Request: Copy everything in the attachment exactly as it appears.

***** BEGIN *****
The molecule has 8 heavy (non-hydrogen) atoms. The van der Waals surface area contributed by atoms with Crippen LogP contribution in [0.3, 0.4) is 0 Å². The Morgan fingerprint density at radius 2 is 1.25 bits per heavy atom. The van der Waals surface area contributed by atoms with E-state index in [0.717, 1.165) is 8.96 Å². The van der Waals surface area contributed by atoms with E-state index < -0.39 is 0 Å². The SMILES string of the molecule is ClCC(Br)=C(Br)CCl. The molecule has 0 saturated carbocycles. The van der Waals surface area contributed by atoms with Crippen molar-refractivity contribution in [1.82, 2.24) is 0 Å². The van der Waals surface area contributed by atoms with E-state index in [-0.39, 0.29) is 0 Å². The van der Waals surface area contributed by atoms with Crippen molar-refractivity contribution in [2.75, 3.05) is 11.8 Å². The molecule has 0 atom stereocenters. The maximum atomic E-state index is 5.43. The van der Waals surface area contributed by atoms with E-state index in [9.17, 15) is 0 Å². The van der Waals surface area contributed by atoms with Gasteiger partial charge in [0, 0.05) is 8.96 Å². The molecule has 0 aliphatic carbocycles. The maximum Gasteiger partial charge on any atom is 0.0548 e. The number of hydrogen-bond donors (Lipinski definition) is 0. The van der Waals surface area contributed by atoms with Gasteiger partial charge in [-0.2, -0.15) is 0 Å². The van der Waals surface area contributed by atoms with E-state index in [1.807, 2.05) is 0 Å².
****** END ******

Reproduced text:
The molecule has 8 heavy (non-hydrogen) atoms. The van der Waals surface area contributed by atoms with Crippen LogP contribution in [0.3, 0.4) is 0 Å². The Morgan fingerprint density at radius 2 is 1.25 bits per heavy atom. The van der Waals surface area contributed by atoms with E-state index in [0.717, 1.165) is 8.96 Å². The van der Waals surface area contributed by atoms with E-state index < -0.39 is 0 Å². The SMILES string of the molecule is ClCC(Br)=C(Br)CCl. The molecule has 0 saturated carbocycles. The van der Waals surface area contributed by atoms with Crippen molar-refractivity contribution in [1.82, 2.24) is 0 Å². The van der Waals surface area contributed by atoms with E-state index in [-0.39, 0.29) is 0 Å². The van der Waals surface area contributed by atoms with Crippen molar-refractivity contribution in [2.75, 3.05) is 11.8 Å². The molecule has 0 atom stereocenters. The maximum atomic E-state index is 5.43. The van der Waals surface area contributed by atoms with E-state index in [9.17, 15) is 0 Å². The van der Waals surface area contributed by atoms with Gasteiger partial charge in [0, 0.05) is 8.96 Å². The molecule has 0 aliphatic carbocycles. The maximum Gasteiger partial charge on any atom is 0.0548 e. The number of hydrogen-bond donors (Lipinski definition) is 0. The van der Waals surface area contributed by atoms with Gasteiger partial charge in [-0.2, -0.15) is 0 Å². The van der Waals surface area contributed by atoms with E-state index in [1.807, 2.05) is 0 Å².